Today I learned a few things and I wanted to record them here for future reference and in case they might prove useful to some of you.
The first thing I learned is that virtualBox, when installed from the ubuntu software centre gets installed in a different mode than when it is installed from a download from virtual box’s website. When installed via ubuntu centre it you get the OSE version. OSE stands for Open Source Edition. The problem with this version is that it does not have access to the USB port on the host machine. If you need access to the USB ports on the host machine you need to install the regular version of virtual Box. You can read more about this here:
Another thing I learned about computers today is related to windows XP. I am not a windows user, so what I’m about to say might sound as obvious to some of you. I learned that you can run your windows system on a workgroup or a domain. Running on a workgroup is what most people are used to. Surprisingly, running on a Domain changes a lot of things, for example how to create new users.
I also learned that windows sometimes has troubles when the Event log gets full. If the event log is full, you will have to log as an administrator to solve the problem.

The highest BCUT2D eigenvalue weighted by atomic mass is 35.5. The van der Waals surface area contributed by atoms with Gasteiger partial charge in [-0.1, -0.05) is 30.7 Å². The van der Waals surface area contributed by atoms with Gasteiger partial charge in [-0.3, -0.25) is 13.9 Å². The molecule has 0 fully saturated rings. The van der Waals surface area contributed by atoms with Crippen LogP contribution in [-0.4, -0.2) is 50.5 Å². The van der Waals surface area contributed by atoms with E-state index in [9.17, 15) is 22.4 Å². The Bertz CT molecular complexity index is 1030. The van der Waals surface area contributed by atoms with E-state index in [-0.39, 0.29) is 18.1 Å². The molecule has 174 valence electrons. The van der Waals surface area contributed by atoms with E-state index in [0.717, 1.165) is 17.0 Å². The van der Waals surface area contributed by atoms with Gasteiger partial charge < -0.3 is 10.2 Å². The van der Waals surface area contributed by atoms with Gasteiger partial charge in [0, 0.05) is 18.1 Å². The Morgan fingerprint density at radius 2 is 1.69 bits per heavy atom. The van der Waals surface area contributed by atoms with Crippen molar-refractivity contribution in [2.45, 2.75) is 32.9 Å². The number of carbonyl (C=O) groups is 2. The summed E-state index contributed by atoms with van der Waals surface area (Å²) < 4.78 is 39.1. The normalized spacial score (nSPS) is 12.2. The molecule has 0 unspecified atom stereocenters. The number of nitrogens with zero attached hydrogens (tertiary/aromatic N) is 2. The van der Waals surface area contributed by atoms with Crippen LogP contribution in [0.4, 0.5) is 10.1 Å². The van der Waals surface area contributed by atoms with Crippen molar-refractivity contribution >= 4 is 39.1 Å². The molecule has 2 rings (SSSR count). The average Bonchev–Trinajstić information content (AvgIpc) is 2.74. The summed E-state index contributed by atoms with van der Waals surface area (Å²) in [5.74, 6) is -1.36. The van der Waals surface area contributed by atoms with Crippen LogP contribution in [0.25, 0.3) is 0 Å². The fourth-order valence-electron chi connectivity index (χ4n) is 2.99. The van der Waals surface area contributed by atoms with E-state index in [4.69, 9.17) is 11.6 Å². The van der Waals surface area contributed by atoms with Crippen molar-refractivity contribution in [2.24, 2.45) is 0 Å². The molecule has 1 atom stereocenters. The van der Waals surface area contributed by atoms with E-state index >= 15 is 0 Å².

You can read more about this here:
You can also read some useful information on domains here:
Unfortunately I was unable to find an article that prove to be very useful long time ago when a friend in Mexico asked me to clean up her computer. She had 2 accounts, one was hers and the other belonged to her sister. Her account was pretty much clean, but her sister had a load of cr*p in her account, which was password protected. Back then I read an article on how to gain access as an Administrator which involved typing some commands on the command line.
The process involved registering a job to be executed in a certain time (a few seconds) and then launching the Explorer with super user privileges. That was my first time I ever used the super user account in windows.
Nowadays I know of a few other ways to gain access to a windows computer, but that article was very interesting in that it involved doing it yourself from the command prompt, which is always something cool to do.
I have bit better understanding of windows systems. As always, I think their security is very poor, but then again, you can trick a mac computer into thinking it has never been used, and it will ask you to set up a new user. It will even show you a welcome screen, the one you see when you first install you OSX. Once you create this file, you can access the files of other users really easily.
Another thing I learned today is that you can deactivate the Welcome screen in a windows xp computer. By doing this you add a bit of security to it since an intruder not only has to guess your password, but your username too. Of course this is only useful as long as the user has no means of changing the registry.
I hope you find any of the information in the articles I mentioned useful.